A tooth removal (extraction) is generally something we prefer to avoid in pediatric dentistry. We want those primary teeth (baby teeth) to be healthy and maintain the spaces in your child’s jaw for their when their permanent molars come in. The circumstances that may precipitate a baby tooth extraction usually fall into one of three categories:

  1. Tooth decay or damage is significant enough that services of repair or restoration cannot restore the tooth to its necessary performance ability.
  2. While it is true that generally we want primary teeth to stay in to maintain the space in the jaw for the permanent teeth, sometimes a primary tooth for whatever reason doesn’t come out naturally and is actually preventing a permanent tooth from being able to come in.
  3. We have identified your child to be a candidate for braces and a tooth’s extraction will prepare the jaw for braces.

How do you prepare for extracting a tooth?

We will first do a thorough visible examination of your child’s jaw. Then we will do an X-ray to study the involved tooth’s roots and the condition of the bone around it. The X-ray will allow our dentists to anticipate any complexities or complications and therefore determine what type of extraction is most appropriate. We will conduct a thorough interview with you and your child about any medications (prescribed or over the counter), supplements, or vitamins they are taking. Additionally, we need to be made aware of any health conditions your child has or any past or impending surgical procedures.

We offer two main types of tooth extraction:

  1. Simple extraction- For a simple extraction of a tooth, we typically apply a local numbing agent to protect your child from feeling any pain during the extraction. Once the tooth, the surrounding gum tissue, and bone tissue is appropriately numbed, we use special instruments designed for extractions. We then gently work the tooth, moving it back and forth and eventually rotating it. This movement is necessary to loosen and ultimately separate the ligaments that connect the root(s) of the tooth to your child’s jawbone allowing the tooth to come free and out.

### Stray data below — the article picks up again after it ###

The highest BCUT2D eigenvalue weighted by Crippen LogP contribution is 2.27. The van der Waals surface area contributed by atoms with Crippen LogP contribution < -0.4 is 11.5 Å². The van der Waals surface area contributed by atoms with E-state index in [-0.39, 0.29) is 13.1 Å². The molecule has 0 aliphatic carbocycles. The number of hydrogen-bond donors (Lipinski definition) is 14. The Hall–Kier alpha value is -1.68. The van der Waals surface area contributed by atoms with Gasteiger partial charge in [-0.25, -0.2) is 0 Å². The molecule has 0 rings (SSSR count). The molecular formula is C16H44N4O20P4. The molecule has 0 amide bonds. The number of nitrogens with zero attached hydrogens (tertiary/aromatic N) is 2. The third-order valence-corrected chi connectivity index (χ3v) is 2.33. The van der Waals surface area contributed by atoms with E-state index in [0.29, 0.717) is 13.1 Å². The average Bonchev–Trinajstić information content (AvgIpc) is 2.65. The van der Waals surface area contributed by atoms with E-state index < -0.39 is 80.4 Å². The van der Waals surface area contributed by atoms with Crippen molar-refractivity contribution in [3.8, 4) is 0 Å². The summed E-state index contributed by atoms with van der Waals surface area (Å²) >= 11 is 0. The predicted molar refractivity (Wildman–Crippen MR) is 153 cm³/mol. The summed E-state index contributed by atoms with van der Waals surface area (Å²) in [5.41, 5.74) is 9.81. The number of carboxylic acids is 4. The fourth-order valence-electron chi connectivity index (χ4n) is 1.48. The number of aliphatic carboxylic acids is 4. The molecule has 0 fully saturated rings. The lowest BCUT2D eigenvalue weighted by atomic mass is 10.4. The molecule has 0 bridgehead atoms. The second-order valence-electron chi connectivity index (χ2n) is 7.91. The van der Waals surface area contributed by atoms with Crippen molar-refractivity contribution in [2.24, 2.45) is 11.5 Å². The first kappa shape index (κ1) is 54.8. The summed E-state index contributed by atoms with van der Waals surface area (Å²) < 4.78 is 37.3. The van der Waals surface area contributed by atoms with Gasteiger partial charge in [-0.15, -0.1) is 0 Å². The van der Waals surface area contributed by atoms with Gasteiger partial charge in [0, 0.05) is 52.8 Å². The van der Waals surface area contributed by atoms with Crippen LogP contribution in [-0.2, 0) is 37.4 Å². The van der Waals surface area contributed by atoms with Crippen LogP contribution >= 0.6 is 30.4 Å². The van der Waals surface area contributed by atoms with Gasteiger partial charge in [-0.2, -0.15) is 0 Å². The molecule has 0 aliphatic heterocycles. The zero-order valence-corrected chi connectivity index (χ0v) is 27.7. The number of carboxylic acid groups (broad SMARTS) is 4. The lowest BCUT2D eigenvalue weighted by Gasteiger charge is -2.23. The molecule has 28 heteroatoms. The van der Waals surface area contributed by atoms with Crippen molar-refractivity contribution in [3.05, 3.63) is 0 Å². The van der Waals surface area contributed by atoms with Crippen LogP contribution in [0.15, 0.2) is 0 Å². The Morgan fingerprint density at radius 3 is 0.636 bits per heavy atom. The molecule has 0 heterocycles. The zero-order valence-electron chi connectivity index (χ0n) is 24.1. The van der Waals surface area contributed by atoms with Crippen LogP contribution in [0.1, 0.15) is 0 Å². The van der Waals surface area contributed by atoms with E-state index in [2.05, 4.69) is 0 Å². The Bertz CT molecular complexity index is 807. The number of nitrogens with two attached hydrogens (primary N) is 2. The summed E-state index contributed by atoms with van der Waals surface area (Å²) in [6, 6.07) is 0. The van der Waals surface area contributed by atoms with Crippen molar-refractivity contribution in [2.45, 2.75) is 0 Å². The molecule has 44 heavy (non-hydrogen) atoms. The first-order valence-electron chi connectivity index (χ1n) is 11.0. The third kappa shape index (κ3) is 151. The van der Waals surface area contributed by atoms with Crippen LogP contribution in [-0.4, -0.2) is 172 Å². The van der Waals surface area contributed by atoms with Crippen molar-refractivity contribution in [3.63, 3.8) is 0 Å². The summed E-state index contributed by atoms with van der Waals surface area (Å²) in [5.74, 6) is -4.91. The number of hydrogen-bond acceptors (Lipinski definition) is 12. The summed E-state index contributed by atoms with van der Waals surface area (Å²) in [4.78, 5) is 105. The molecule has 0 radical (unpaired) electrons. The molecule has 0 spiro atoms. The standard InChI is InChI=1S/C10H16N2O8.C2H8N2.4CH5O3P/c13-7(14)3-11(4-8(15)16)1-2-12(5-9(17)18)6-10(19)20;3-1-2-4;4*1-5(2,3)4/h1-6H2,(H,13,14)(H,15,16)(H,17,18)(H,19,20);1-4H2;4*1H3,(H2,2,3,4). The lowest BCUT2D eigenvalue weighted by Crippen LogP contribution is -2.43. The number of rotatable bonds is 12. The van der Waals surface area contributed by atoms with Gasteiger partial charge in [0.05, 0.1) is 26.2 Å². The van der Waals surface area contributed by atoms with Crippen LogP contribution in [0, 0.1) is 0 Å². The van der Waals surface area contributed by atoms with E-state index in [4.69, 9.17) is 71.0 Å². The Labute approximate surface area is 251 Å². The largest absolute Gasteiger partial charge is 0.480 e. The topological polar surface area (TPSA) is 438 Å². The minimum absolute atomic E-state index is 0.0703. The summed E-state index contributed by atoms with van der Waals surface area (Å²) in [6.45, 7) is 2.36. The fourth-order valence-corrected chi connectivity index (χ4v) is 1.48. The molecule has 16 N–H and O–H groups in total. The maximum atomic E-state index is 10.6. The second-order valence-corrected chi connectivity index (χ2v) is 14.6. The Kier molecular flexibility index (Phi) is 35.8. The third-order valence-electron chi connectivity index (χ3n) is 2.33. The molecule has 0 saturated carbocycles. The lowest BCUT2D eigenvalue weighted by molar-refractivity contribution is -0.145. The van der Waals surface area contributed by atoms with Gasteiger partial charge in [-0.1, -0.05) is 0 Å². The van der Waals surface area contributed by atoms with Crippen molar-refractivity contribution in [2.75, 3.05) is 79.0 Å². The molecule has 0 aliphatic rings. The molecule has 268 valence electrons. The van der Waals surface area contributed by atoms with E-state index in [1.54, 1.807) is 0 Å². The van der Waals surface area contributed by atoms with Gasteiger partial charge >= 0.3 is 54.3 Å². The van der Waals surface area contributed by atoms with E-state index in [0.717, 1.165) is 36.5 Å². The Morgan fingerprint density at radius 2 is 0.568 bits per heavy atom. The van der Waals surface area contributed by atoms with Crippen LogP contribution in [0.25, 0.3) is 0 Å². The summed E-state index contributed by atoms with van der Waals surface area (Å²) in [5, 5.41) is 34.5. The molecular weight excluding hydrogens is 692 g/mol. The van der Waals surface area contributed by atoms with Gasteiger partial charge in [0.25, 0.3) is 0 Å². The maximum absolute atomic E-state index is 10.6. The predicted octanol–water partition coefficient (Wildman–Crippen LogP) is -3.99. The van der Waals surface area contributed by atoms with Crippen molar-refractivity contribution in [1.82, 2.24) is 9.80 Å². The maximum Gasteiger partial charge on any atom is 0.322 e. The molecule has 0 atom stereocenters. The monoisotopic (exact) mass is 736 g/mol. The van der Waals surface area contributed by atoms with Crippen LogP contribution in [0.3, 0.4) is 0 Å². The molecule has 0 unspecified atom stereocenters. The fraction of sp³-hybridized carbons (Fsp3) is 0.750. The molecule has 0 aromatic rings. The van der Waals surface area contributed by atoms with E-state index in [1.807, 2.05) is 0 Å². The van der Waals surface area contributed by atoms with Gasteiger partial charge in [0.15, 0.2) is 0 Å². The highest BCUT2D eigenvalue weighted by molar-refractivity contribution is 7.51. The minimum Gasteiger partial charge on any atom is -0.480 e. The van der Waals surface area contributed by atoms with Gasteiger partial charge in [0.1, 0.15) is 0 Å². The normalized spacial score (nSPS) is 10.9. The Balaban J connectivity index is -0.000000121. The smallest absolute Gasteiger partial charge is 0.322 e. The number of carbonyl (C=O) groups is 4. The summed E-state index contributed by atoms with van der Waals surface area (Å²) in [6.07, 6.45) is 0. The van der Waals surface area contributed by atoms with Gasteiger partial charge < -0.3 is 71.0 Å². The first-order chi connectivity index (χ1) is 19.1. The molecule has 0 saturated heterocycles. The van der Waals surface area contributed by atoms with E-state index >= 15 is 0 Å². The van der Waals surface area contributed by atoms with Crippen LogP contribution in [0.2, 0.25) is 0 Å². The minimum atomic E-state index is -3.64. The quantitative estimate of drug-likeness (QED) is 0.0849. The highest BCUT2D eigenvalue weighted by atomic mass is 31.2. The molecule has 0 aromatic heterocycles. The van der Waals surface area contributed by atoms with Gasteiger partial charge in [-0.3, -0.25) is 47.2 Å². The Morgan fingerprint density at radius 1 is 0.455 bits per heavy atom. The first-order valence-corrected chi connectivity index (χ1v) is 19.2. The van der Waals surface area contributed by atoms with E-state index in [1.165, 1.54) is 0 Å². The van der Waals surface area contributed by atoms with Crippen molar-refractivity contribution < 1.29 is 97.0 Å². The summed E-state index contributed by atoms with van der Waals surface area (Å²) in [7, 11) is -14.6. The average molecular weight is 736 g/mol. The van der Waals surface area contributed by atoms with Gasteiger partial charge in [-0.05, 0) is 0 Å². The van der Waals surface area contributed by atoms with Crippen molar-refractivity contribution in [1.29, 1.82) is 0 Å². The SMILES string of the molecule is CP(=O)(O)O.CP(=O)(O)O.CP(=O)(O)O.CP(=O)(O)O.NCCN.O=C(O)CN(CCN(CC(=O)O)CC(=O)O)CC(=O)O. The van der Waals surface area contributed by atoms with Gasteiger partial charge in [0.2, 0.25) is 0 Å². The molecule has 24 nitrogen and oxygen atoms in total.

2. Surgical extraction- A surgical extraction is performed if the tooth is so tightly in place that our dentist must cut into some of the surrounding gum or bone tissue in order to pull out the tooth. Occasionally, a tooth may need to be broken and then the pieces removed individually.

How Long Does a Tooth Extraction Hurt?

When a tooth is extracted, it is important for you and your child to remember that some bleeding is normal. Sometimes we may need to do a few stitches to help the now empty socket heal. Where the tooth once was, the blood will clot. The clotting is a protective measure for the socket to heal. Typically, an over the counter pain medication such as Tylenol or ibuprofen is enough to handle any pain your child may have in the first or second days following the procedure. Applying a cold pack to the jaw at periodic intervals can help with pain and swelling as well.